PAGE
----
All that is left is to wonder what the next integrationist step shall be. My guess is a common currency: the U.S. badly needs Canada’s fiscal and resource infrastructures if it’s to rescue the moribund greenback and dig itself out of its cavernous debt hole. That process shall suck Canada dry, but that’s what most Americans think we’re here for anyway.

  4. Call me “The Prophet.” I predicted this twenty years ago. Goodbye Canada…

  5. I predicted this twenty years ago.

    John A. Macdonald and Etienne Cartier predicted it long before that, which is why they took extraordinary measures—such as Confederation—to prevent it. Too bad their descendants are such invertebrates.

    To be fair (and accurate), the decline of Canadian statehood needs to be seen in the full context of the decline of statehood per se and the rise of transnational corporate sovereignty—what Noam Chomsky calls “the virtual senate”. The extent to which American “democracy” enjoys a scope of action outside the framework of global corporate interests is marginal, witness the anaemic nature of Obama’s healthcare initiative, something the vast majority of Americans wanted very badly but which a tiny minority was able to emasculate and is now attempting to nullify entirely.

  6. SF: Personally, I would be more concerned about negotiations currently being undertaken by the Harper government to advance a free trade agreement with Europe than with developments aimed at streamlining the U.S. border. The CETA as proposed is far more comprehensive in nature than NAFTA and could seriously undermine Canadian sovereignty on a number of different levels.

  7. jkg

    Implementation of the SPP merely vindicates what nationalist “cranks” like David Orchard..

    This, I think, should be a lamentation for Canada in the 21st century. Marginalizing national messages, which were skeptical of not genuflecting on the altar of neo-liberalism and continentalism has resulted in a very little space for actually discussing policy from a strictly Canadian perspective. As soon as someone dares to take a position that is seen as “Anti-American,” it is seen as anomalous and out of the mainstream. All of sudden, it is unthinkable that Canada should take a position that would be antithetical to the American ethos whilst American exceptionalism should be taken as a truism that takes primacy over other nationalist modes of culture or governance. I can’t think of another way of putting it than this is simply a neo-colonial mentality in which Canada is engaged in a master/slave relationship.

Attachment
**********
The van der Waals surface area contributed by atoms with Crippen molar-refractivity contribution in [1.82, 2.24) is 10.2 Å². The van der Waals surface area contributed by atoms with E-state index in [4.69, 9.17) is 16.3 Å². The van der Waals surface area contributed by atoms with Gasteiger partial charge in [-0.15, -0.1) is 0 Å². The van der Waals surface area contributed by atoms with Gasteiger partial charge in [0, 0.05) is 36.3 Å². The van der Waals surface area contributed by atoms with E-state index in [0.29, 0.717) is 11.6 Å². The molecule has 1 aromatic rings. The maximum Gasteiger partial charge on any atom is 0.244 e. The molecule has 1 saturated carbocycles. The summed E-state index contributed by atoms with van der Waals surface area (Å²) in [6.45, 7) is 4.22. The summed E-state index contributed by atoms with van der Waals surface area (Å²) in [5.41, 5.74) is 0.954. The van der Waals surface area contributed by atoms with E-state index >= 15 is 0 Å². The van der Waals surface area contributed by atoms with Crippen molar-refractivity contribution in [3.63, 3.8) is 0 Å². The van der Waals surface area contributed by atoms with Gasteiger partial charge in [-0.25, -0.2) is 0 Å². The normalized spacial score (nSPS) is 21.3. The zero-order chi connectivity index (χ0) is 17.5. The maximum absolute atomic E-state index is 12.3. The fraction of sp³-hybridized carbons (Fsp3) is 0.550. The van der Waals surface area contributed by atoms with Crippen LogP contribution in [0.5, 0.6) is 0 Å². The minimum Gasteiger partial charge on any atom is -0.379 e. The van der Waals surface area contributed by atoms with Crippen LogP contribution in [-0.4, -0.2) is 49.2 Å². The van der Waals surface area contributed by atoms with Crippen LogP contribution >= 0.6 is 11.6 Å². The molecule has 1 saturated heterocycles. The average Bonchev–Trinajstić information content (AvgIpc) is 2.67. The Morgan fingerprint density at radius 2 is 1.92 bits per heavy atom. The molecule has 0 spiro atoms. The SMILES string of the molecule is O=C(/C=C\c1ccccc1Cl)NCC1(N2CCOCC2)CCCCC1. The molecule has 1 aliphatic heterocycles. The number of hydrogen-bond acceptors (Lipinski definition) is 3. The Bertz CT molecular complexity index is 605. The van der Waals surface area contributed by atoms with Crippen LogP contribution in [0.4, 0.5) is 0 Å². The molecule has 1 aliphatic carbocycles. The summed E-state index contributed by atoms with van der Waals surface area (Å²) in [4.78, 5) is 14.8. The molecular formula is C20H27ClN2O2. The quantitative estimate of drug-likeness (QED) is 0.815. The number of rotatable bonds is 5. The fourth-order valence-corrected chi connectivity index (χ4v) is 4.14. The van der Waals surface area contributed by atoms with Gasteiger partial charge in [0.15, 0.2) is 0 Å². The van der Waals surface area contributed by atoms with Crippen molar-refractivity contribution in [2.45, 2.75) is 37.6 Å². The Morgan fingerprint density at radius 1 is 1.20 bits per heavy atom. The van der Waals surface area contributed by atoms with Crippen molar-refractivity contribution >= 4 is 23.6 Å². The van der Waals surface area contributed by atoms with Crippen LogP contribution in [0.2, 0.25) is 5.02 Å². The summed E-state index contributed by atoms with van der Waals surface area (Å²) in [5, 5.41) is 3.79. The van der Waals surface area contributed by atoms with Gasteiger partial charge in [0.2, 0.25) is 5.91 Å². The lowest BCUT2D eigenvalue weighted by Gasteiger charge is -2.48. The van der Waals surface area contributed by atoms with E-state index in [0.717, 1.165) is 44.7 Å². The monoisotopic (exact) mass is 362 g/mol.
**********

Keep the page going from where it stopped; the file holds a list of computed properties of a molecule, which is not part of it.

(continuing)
In some way, I do blame the Liberals for cheapening criticism of adopting American virtues, but I cannot escape noticing the almost seamless adoption of American neo-conservatism by the CPC. There is no denying the cross border collaboration, especially since its nexus is in Alberta (though I believe Mr. Rove did have a little conference in Toronto at some point). Quite simply, conventional wisdom and common understandings with respect to the historical memory of our political constituencies are being rewritten again. These changes seem to happen every so often, but this one relies on the complete erasure of the nation’s historical memory. It is ironic considering the baying of historical revisionism by neo-conservatives against multiculturalism only to turn around and talk about Toryism as some sort of fringe element that sought to hide that we really, really, love the American notions of liberty and freedom.

    Our slide down the slippery slope has been greased with lies: during the FTA debate, it was all about allowing Canadian businesses to more effectively “compete” with their American counterparts, while increasing their productivity and domestic R&D; twenty years later, we’re not competing with the Americans—we’re “integrating” with them…

    That is great example of a ‘bait and switch’ of which I was thinking. We are sometimes to ‘move on’ or accept that ‘things change’ as a deflection to the serious question of whether or not these policies were deceitfully presented as something congruous with Canada. It is very easy to do so when you simply just change the criteria to make these things palpable.

    it is coddled by Canadian complaisance and a corporate laziness that prefers to suck from the teat of the American market rather than seek a wider global penetration.